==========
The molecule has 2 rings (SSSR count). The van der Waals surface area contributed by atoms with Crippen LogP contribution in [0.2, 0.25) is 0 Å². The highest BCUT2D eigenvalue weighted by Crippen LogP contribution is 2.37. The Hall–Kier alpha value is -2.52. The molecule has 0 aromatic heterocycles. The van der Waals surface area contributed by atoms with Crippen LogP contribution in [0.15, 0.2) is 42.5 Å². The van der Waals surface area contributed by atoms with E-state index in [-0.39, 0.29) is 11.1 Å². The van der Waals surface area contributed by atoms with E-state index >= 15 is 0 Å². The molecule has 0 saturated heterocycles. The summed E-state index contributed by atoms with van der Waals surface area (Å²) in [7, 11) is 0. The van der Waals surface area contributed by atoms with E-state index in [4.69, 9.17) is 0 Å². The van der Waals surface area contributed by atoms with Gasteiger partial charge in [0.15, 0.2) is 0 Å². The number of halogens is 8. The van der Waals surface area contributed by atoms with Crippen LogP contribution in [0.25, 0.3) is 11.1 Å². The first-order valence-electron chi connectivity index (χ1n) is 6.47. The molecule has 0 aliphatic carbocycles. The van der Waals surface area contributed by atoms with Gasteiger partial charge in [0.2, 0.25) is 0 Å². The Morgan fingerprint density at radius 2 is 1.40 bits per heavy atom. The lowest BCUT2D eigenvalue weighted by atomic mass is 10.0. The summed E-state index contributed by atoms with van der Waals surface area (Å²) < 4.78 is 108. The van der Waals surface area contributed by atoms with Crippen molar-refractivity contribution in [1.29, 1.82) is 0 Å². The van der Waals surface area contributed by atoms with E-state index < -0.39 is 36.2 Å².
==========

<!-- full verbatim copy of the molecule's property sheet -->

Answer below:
The molecule has 2 rings (SSSR count). The van der Waals surface area contributed by atoms with Crippen LogP contribution in [0.2, 0.25) is 0 Å². The highest BCUT2D eigenvalue weighted by Crippen LogP contribution is 2.37. The Hall–Kier alpha value is -2.52. The molecule has 0 aromatic heterocycles. The van der Waals surface area contributed by atoms with Crippen LogP contribution in [0.15, 0.2) is 42.5 Å². The van der Waals surface area contributed by atoms with E-state index in [-0.39, 0.29) is 11.1 Å². The van der Waals surface area contributed by atoms with E-state index >= 15 is 0 Å². The molecule has 0 saturated heterocycles. The summed E-state index contributed by atoms with van der Waals surface area (Å²) in [7, 11) is 0. The van der Waals surface area contributed by atoms with E-state index in [4.69, 9.17) is 0 Å². The van der Waals surface area contributed by atoms with Gasteiger partial charge in [0.15, 0.2) is 0 Å². The number of halogens is 8. The van der Waals surface area contributed by atoms with Crippen LogP contribution in [0.25, 0.3) is 11.1 Å². The first-order valence-electron chi connectivity index (χ1n) is 6.47. The molecule has 0 aliphatic carbocycles. The van der Waals surface area contributed by atoms with Gasteiger partial charge in [0.2, 0.25) is 0 Å². The Morgan fingerprint density at radius 2 is 1.40 bits per heavy atom. The lowest BCUT2D eigenvalue weighted by atomic mass is 10.0. The summed E-state index contributed by atoms with van der Waals surface area (Å²) < 4.78 is 108. The van der Waals surface area contributed by atoms with Crippen molar-refractivity contribution in [1.29, 1.82) is 0 Å². The van der Waals surface area contributed by atoms with E-state index < -0.39 is 36.2 Å².